Formations 07.17.2022: Sibling Rivalry

Genesis 37:2b-4, 17b-27

Cards on the table: I’m an only child. I don’t think I’m spoiled, but if you met me, you might come to a different conclusion. I hope you wouldn’t, but you can’t help but see me differently than I see me.

I understand that for some, my onliness means my parents weren’t “really” parents. There were no doubt many childrearing skills that they never had to master. They never had to determine who was responsible for the catastrophe they walked in on. They never had to lead tense negotiations between siblings who each feared they were getting the short end of the deal.

By no means am I suggesting my folks’ parenting card be revoked, but maybe there are some parenting achievements that went unlocked. Then again, what do I know? I grew up to be the parent of an only child myself!

When I approach a text like Genesis 37, I must therefore admit that I am drawn into a world that is at least a little more alien to me than it is to most of you. But I have observed how siblings relate to each other, both positively and negatively. And anybody ought to understand that it only causes problems when a parent favors one child over the others.

As we read Joseph’s story in Genesis, it quickly becomes apparent that he is his father Jacob’s favorite son. It is no less apparent that this is a reality that his older brothers find impossible to accept—and why should they accept it? Joseph only adds fuel to the fire with his air of superiority. He’s the kind of little brother that anybody would want to throw into a ditch.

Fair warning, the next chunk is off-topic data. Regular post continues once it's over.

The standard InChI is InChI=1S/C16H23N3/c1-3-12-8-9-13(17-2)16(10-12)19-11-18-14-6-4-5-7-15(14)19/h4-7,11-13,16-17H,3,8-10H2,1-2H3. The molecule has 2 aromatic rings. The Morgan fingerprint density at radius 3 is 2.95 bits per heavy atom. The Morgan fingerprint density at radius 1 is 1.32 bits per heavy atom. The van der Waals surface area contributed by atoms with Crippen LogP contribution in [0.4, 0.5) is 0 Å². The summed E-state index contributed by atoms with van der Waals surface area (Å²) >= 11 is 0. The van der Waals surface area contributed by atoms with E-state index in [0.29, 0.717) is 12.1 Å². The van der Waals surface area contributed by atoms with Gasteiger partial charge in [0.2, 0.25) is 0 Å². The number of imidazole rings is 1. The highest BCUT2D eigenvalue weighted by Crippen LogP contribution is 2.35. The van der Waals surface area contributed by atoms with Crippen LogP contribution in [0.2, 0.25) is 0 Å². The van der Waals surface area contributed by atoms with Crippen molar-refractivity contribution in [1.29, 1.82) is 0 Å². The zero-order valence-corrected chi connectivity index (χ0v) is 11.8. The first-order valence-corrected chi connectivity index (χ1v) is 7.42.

Eventually the brothers’ jealousy boils over, and they begin to plot how they can be done with Joseph once and for all. A chance encounter with a merchant caravan spares Joseph’s life. Rather than killing Joseph, the brothers merely (!) sell him into slavery.

Since we know the end of the story, we understand that God’s providential hand is at work even here, arranging for Joseph to pave the way for his brothers in Egypt. For now, however, we’re left to sit and stew with the brothers and feel the weight of their actions and the toll those actions take on their family dynamics.


• What are the causes of sibling rivalry?
• What are the results when such rivalry is left unchecked?
• How much blame should Joseph bear for what happened to him?
• We know that Joseph’s story eventually makes a positive turn. How can people today endure untenable situations in hopes of something better?

Darrell Pursiful is the editor of Formations. He is an adjunct professor at Mercer University and an active member of the First Baptist Church of Christ in Macon, Georgia.


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